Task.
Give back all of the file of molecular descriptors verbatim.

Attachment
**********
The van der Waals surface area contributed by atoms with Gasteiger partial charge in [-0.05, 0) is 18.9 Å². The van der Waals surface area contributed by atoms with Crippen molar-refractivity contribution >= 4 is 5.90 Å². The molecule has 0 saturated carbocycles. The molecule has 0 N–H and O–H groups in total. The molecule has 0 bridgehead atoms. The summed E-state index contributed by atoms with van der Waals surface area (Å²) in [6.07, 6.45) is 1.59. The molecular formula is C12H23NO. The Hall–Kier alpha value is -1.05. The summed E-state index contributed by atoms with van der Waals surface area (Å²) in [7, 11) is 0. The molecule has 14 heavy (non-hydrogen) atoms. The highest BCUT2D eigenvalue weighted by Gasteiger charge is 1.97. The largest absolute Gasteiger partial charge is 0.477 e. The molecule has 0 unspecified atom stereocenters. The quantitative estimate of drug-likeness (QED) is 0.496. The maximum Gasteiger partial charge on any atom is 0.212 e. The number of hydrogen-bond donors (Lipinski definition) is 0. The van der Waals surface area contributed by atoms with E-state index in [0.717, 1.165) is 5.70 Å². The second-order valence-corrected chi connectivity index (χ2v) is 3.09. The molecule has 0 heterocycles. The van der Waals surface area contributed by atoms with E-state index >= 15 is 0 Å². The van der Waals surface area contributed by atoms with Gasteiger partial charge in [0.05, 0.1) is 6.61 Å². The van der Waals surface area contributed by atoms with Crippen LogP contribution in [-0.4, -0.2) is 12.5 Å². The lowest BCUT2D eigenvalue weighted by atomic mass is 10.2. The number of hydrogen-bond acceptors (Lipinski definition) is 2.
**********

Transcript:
The van der Waals surface area contributed by atoms with Gasteiger partial charge in [-0.05, 0) is 18.9 Å². The van der Waals surface area contributed by atoms with Crippen molar-refractivity contribution >= 4 is 5.90 Å². The molecule has 0 saturated carbocycles. The molecule has 0 N–H and O–H groups in total. The molecule has 0 bridgehead atoms. The summed E-state index contributed by atoms with van der Waals surface area (Å²) in [6.07, 6.45) is 1.59. The molecular formula is C12H23NO. The Hall–Kier alpha value is -1.05. The summed E-state index contributed by atoms with van der Waals surface area (Å²) in [7, 11) is 0. The molecule has 14 heavy (non-hydrogen) atoms. The highest BCUT2D eigenvalue weighted by Gasteiger charge is 1.97. The largest absolute Gasteiger partial charge is 0.477 e. The molecule has 0 unspecified atom stereocenters. The quantitative estimate of drug-likeness (QED) is 0.496. The maximum Gasteiger partial charge on any atom is 0.212 e. The number of hydrogen-bond donors (Lipinski definition) is 0. The van der Waals surface area contributed by atoms with E-state index in [0.717, 1.165) is 5.70 Å². The second-order valence-corrected chi connectivity index (χ2v) is 3.09. The molecule has 0 heterocycles. The van der Waals surface area contributed by atoms with E-state index >= 15 is 0 Å². The van der Waals surface area contributed by atoms with Gasteiger partial charge in [0.05, 0.1) is 6.61 Å². The van der Waals surface area contributed by atoms with Crippen LogP contribution in [-0.4, -0.2) is 12.5 Å². The lowest BCUT2D eigenvalue weighted by atomic mass is 10.2. The number of hydrogen-bond acceptors (Lipinski definition) is 2.